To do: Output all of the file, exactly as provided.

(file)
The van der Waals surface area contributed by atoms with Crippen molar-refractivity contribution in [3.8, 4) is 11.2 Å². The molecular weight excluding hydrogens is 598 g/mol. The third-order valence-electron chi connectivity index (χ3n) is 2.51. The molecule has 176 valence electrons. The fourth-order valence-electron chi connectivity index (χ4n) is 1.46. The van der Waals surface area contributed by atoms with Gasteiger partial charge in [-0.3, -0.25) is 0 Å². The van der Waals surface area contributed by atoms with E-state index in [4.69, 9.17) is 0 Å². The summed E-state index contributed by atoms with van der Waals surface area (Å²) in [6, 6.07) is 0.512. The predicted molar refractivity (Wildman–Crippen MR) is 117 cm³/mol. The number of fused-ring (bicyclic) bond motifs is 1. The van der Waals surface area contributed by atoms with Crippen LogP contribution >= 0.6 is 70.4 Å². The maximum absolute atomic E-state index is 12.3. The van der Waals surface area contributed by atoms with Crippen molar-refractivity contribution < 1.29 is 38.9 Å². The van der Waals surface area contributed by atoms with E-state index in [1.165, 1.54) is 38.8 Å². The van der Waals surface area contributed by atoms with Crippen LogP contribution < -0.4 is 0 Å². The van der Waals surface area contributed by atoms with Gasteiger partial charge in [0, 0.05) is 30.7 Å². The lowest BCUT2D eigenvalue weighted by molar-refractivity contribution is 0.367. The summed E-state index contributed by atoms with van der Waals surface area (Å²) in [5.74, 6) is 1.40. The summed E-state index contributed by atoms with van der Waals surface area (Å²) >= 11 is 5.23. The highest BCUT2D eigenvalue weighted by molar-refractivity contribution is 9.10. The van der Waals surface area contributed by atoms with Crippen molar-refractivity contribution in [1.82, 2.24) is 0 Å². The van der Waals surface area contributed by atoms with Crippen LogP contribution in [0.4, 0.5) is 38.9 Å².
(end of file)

The van der Waals surface area contributed by atoms with Crippen molar-refractivity contribution in [3.8, 4) is 11.2 Å². The molecular weight excluding hydrogens is 598 g/mol. The third-order valence-electron chi connectivity index (χ3n) is 2.51. The molecule has 176 valence electrons. The fourth-order valence-electron chi connectivity index (χ4n) is 1.46. The van der Waals surface area contributed by atoms with Gasteiger partial charge in [-0.3, -0.25) is 0 Å². The van der Waals surface area contributed by atoms with E-state index in [4.69, 9.17) is 0 Å². The summed E-state index contributed by atoms with van der Waals surface area (Å²) in [6, 6.07) is 0.512. The predicted molar refractivity (Wildman–Crippen MR) is 117 cm³/mol. The number of fused-ring (bicyclic) bond motifs is 1. The van der Waals surface area contributed by atoms with Crippen LogP contribution >= 0.6 is 70.4 Å². The maximum absolute atomic E-state index is 12.3. The van der Waals surface area contributed by atoms with Crippen molar-refractivity contribution < 1.29 is 38.9 Å². The van der Waals surface area contributed by atoms with E-state index in [1.165, 1.54) is 38.8 Å². The van der Waals surface area contributed by atoms with Crippen LogP contribution < -0.4 is 0 Å². The van der Waals surface area contributed by atoms with Gasteiger partial charge in [0, 0.05) is 30.7 Å². The lowest BCUT2D eigenvalue weighted by molar-refractivity contribution is 0.367. The summed E-state index contributed by atoms with van der Waals surface area (Å²) in [5.74, 6) is 1.40. The summed E-state index contributed by atoms with van der Waals surface area (Å²) >= 11 is 5.23. The highest BCUT2D eigenvalue weighted by molar-refractivity contribution is 9.10. The van der Waals surface area contributed by atoms with Crippen molar-refractivity contribution in [1.82, 2.24) is 0 Å². The van der Waals surface area contributed by atoms with Crippen LogP contribution in [0.4, 0.5) is 38.9 Å².